Mussels are a popular seafood in many parts of the world, but they often get overlooked in the States. This is a shame, because mussels are not only delicious, but also a sustainable seafood choice.
Mussels are a good source of protein, vitamin B12, and omega-3 fatty acids. They’re also relatively low in calories, making them a great choice for people who are watching their weight. If you’ve never cooked mussels before, don’t be intimidated – they’re actually quite easy to prepare. Try steaming them with some white wine and garlic for a classic preparation, or adding them to a pasta dish for a seafood twist.
11. Brussel Sprouts
We know, we know – we already mentioned Brussels sprouts. But hear us out: these little green balls of nutrition are seriously underrated. Not only are they packed with vitamins and minerals, but they’re also a great source of fiber.
If you’re still not convinced, consider this: Brussels sprouts can be incredibly versatile. Try roasting them with some maple syrup and bacon, or shredding them and using them as a base for a salad. You might just find that you’re a Brussels sprouts convert after all.
Cilantro is one of those herbs that people either love or hate. If you fall into the latter category, it might be because you have a genetic predisposition to dislike the taste. But even if you’re not a fan of cilantro on its own, you might be surprised at how well it can work in certain dishes.
Cilantro is a great herb to use in Mexican and Southeast Asian cuisine, where it can add a fresh, bright flavor to dishes like salsa, guacamole, and curry. If you’re not a fan of the taste, try using it in smaller amounts or substituting it with another herb, like parsley or basil.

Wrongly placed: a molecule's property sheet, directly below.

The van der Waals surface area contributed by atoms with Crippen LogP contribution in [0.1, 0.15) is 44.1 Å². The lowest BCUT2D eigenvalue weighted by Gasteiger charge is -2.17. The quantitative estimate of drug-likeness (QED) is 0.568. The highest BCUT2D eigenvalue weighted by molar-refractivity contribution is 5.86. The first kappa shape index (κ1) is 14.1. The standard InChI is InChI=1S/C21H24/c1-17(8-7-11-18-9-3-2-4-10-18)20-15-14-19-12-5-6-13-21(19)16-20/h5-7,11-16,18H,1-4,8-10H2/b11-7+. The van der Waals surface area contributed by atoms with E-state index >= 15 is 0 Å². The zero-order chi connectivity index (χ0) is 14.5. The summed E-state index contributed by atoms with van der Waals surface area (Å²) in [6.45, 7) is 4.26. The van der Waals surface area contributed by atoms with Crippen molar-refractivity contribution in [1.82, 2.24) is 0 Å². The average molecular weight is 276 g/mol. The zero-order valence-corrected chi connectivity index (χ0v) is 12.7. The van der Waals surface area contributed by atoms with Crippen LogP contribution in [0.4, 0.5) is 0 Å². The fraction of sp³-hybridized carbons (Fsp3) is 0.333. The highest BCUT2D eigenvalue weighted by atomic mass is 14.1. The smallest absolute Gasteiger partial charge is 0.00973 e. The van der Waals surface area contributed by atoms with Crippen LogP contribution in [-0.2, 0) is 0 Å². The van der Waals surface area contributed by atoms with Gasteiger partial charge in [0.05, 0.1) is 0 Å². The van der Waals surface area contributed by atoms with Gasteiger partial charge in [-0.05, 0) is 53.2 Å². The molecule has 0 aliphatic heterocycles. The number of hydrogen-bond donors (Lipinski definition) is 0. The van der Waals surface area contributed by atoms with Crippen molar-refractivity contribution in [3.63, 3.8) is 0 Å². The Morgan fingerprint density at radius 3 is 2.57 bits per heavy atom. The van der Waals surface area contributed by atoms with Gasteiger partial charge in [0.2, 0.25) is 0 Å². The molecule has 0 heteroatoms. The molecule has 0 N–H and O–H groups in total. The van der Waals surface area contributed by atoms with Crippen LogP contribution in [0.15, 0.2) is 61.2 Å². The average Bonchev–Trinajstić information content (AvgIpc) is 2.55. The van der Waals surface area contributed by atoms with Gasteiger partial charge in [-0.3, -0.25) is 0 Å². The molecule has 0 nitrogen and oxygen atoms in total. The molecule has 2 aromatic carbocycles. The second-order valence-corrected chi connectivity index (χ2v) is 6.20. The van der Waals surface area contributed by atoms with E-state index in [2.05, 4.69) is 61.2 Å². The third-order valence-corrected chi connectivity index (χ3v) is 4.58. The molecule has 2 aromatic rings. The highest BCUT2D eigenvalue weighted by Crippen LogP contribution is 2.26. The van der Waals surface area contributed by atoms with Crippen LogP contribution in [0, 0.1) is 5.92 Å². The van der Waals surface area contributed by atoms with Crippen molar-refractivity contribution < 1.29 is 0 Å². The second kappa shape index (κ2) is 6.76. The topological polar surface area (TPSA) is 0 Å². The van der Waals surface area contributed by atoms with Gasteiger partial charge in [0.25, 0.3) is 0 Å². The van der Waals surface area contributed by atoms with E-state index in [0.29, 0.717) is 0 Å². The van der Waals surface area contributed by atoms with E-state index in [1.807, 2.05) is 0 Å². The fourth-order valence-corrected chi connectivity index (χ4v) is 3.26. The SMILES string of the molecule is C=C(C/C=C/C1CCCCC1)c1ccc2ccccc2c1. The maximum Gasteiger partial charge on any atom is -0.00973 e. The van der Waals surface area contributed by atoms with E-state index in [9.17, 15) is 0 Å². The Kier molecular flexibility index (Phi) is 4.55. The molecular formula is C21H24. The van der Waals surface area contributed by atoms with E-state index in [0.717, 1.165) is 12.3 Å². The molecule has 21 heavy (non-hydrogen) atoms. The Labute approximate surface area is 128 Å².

Tuna often gets a bad rap for being a boring, flavorless fish. But if you buy high-quality tuna and prepare it properly, it can be incredibly delicious.
Tuna is a good source of protein, omega-3 fatty acids, and vitamin D. If you’re used to canned tuna, try upgrading to fresh or frozen tuna steaks, which can be grilled, baked, or seared for a delicious meal. You can also try using canned tuna in creative ways, like mixing it with avocado and lime juice for a tasty salad.
Radishes might seem like an unassuming vegetable, but they can actually be quite tasty when prepared properly.
Radishes are a good source of vitamin C, fiber, and potassium. They’re also incredibly versatile – try slicing them thinly and adding them to tacos or sandwiches, or roasting them with some olive oil and sea salt. If you’re not a fan of the spicy bite that some radishes can have, try soaking them in ice water for 10-15 minutes before serving.
Mushrooms are often relegated to the background of dishes, playing a supporting role rather than taking center stage. But with their earthy flavor and meaty texture, mushrooms can be a delicious and satisfying addition to any meal.
Mushrooms are a good source of vitamin D, potassium, and antioxidants. They’re also low in calories, making them a great choice for people who are watching their weight. Try sautéing them with some garlic and herbs, or using them as a meat substitute in dishes like lasagna or shepherd’s pie. If you’re feeling adventurous, try grilling portobello mushrooms and using them as a burger patty.
In conclusion, it’s time to give these 15 foods a second chance. From Brussels sprouts to liver to anchovies, these foods might have a bad reputation, but they’re actually packed with nutrients and flavor. Don’t be afraid to try something new – you might just discover a new favorite food. So the next time you’re at the grocery store or ordering at a restaurant, consider giving one of these foods a chance. You might just be surprised at how much you enjoy it.